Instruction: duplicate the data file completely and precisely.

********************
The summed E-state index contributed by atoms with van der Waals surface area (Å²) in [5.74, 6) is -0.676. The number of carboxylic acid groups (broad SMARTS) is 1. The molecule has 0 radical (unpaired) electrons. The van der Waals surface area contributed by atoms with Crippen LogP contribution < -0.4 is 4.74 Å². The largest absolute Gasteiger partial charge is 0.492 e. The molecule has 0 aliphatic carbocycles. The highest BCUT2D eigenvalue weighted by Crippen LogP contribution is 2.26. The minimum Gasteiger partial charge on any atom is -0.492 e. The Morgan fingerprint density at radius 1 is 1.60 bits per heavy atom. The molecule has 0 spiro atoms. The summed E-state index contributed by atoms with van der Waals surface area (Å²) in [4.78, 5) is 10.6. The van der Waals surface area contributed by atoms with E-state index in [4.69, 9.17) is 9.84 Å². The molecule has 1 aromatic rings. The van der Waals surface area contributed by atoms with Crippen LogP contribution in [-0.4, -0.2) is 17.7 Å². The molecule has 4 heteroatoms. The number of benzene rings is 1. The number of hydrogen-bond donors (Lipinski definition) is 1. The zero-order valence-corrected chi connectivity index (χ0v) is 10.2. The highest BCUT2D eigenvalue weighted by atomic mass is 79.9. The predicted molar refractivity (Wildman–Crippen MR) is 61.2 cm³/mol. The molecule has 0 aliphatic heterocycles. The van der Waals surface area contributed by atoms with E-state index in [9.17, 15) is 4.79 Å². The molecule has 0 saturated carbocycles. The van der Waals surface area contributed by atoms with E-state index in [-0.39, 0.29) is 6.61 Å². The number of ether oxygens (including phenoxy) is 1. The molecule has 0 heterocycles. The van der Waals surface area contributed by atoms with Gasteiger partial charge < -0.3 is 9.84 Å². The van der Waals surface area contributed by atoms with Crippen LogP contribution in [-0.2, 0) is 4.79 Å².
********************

The summed E-state index contributed by atoms with van der Waals surface area (Å²) in [5.74, 6) is -0.676. The number of carboxylic acid groups (broad SMARTS) is 1. The molecule has 0 radical (unpaired) electrons. The van der Waals surface area contributed by atoms with Crippen LogP contribution < -0.4 is 4.74 Å². The largest absolute Gasteiger partial charge is 0.492 e. The molecule has 0 aliphatic carbocycles. The highest BCUT2D eigenvalue weighted by Crippen LogP contribution is 2.26. The minimum Gasteiger partial charge on any atom is -0.492 e. The Morgan fingerprint density at radius 1 is 1.60 bits per heavy atom. The molecule has 0 spiro atoms. The summed E-state index contributed by atoms with van der Waals surface area (Å²) in [4.78, 5) is 10.6. The van der Waals surface area contributed by atoms with E-state index in [4.69, 9.17) is 9.84 Å². The molecule has 1 aromatic rings. The van der Waals surface area contributed by atoms with Crippen LogP contribution in [-0.4, -0.2) is 17.7 Å². The molecule has 4 heteroatoms. The number of benzene rings is 1. The number of hydrogen-bond donors (Lipinski definition) is 1. The zero-order valence-corrected chi connectivity index (χ0v) is 10.2. The highest BCUT2D eigenvalue weighted by atomic mass is 79.9. The predicted molar refractivity (Wildman–Crippen MR) is 61.2 cm³/mol. The molecule has 0 aliphatic heterocycles. The van der Waals surface area contributed by atoms with E-state index in [9.17, 15) is 4.79 Å². The molecule has 0 saturated carbocycles. The van der Waals surface area contributed by atoms with E-state index in [-0.39, 0.29) is 6.61 Å². The number of ether oxygens (including phenoxy) is 1. The molecule has 0 heterocycles. The van der Waals surface area contributed by atoms with Gasteiger partial charge < -0.3 is 9.84 Å². The van der Waals surface area contributed by atoms with Crippen LogP contribution in [-0.2, 0) is 4.79 Å².